unicast peer.  Additionally, recently changed Node State TLVs
         (Section 7.2.3) MAY be included.

      *  If only unreliable unicast transport is employed, Trickle state
         is kept per each peer and it is used to send Network State TLVs
         every now and then, as specified in Section 4.3.

   Multicast+Unicast:  If multicast datagram transport is available on
      an endpoint, Trickle state is only maintained for the endpoint as
      a whole.  It is used to send Network State TLVs every now and
      then, as specified in Section 4.3.  Additionally, per-endpoint
      keep-alives MAY be defined in the DNCP profile, as specified in
      Section 6.1.2.

   MulticastListen+Unicast:  Just like Unicast, except multicast
      transmissions are listened to in order to detect changes of the
      highest node identifier.  This mode is used only if the DNCP
      profile supports dense broadcast link optimization (Section 6.2).

4.3.  Trickle-Driven Status Updates

   The Trickle algorithm has 3 parameters: Imin, Imax and k.  Imin and
   Imax represent the minimum and maximum values for I, which is the
   time interval during which at least k Trickle updates must be seen on
   an endpoint to prevent local state transmission.  The actual




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   suggested Trickle algorithm parameters are DNCP profile specific, as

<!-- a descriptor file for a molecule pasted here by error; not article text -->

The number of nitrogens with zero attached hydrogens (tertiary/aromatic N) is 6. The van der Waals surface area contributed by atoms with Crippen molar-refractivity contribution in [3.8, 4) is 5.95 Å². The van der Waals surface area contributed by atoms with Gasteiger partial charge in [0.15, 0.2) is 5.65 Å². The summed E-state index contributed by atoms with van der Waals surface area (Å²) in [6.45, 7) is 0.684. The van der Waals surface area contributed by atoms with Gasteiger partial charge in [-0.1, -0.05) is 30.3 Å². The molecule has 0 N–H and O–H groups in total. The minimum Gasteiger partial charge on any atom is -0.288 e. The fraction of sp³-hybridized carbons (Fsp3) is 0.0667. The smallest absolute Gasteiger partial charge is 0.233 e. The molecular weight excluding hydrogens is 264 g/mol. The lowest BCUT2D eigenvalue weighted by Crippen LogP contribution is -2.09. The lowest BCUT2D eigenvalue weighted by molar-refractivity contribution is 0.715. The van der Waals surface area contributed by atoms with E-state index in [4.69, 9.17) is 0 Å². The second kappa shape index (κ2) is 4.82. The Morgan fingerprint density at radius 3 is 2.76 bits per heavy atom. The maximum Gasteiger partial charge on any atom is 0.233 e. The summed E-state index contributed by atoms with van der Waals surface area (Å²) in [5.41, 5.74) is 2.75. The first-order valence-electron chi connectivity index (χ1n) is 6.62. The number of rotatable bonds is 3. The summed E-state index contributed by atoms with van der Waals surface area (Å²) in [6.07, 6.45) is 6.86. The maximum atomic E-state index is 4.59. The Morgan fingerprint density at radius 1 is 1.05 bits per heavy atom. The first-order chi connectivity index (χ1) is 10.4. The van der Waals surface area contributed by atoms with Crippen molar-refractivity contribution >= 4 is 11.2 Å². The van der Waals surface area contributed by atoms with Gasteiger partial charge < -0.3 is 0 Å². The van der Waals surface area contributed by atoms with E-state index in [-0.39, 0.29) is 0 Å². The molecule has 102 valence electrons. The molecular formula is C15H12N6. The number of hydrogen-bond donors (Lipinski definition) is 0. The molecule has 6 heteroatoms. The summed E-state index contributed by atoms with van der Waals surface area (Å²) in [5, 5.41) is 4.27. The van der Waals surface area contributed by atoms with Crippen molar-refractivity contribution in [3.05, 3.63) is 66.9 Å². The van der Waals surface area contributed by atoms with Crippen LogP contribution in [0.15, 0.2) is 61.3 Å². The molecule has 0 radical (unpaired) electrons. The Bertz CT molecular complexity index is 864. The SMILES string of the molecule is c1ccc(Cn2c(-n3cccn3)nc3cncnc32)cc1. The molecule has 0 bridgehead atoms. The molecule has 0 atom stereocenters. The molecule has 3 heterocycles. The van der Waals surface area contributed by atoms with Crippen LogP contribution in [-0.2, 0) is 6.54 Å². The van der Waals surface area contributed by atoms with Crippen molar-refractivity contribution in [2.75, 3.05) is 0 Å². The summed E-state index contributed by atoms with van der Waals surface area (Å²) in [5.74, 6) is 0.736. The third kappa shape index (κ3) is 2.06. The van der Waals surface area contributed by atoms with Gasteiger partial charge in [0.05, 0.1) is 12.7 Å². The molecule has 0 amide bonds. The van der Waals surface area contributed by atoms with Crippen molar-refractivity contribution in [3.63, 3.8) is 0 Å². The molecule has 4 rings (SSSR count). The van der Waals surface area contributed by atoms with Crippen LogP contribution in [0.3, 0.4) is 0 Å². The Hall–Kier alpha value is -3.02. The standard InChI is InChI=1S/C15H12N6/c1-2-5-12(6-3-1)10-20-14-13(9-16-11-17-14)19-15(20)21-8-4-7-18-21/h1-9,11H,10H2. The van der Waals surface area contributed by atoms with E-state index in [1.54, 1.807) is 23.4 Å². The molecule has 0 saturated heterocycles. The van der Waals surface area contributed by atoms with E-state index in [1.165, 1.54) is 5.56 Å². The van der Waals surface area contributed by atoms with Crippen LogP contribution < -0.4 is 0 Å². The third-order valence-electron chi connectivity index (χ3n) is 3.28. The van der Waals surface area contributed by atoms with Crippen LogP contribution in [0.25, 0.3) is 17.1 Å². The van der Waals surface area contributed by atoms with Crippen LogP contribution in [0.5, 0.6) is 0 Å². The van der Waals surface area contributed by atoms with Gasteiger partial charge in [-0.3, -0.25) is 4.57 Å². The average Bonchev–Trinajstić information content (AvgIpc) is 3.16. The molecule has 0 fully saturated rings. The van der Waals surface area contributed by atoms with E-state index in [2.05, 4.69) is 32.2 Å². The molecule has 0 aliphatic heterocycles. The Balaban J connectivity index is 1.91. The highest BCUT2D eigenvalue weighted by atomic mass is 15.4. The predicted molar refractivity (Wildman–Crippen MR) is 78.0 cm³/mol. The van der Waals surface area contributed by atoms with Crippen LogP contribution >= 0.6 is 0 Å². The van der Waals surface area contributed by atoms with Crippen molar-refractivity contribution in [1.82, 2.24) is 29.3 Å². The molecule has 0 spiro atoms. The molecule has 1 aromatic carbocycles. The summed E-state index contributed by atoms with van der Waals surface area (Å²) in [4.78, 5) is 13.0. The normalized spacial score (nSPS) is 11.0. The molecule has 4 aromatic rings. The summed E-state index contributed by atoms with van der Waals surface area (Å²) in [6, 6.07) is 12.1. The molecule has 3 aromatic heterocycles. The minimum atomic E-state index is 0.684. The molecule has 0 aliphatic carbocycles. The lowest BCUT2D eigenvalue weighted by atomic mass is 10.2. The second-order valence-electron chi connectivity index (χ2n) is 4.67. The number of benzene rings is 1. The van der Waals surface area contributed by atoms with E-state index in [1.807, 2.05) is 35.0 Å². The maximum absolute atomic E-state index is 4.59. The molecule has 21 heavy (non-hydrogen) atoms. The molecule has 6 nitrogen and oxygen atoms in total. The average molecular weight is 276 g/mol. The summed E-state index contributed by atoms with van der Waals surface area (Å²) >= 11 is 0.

described in Section 9.

   The Trickle state for all Trickle instances is considered
   inconsistent and reset if and only if the locally calculated network
   state hash changes.  This occurs either due to a change in the local
   node's own node data, or due to receipt of more recent data from
   another node.  A node MUST NOT reset its Trickle state merely based
   on receiving a Network State TLV (Section 7.2.2) with a network state
   hash which is different from its locally calculated one.

   Every time a particular Trickle instance indicates that an update
   should be sent, the node MUST send a Network State TLV
   (Section 7.2.2) if and only if:

   o  the endpoint is in Multicast+Unicast transport mode, in which case
      the TLV MUST be sent over multicast.

   o  the endpoint is NOT in Multicast+Unicast transport mode, and the
      unicast transport is unreliable, in which case the TLV MUST be
      sent over unicast.

   A (sub)set of all Node State TLVs (Section 7.2.3) MAY also be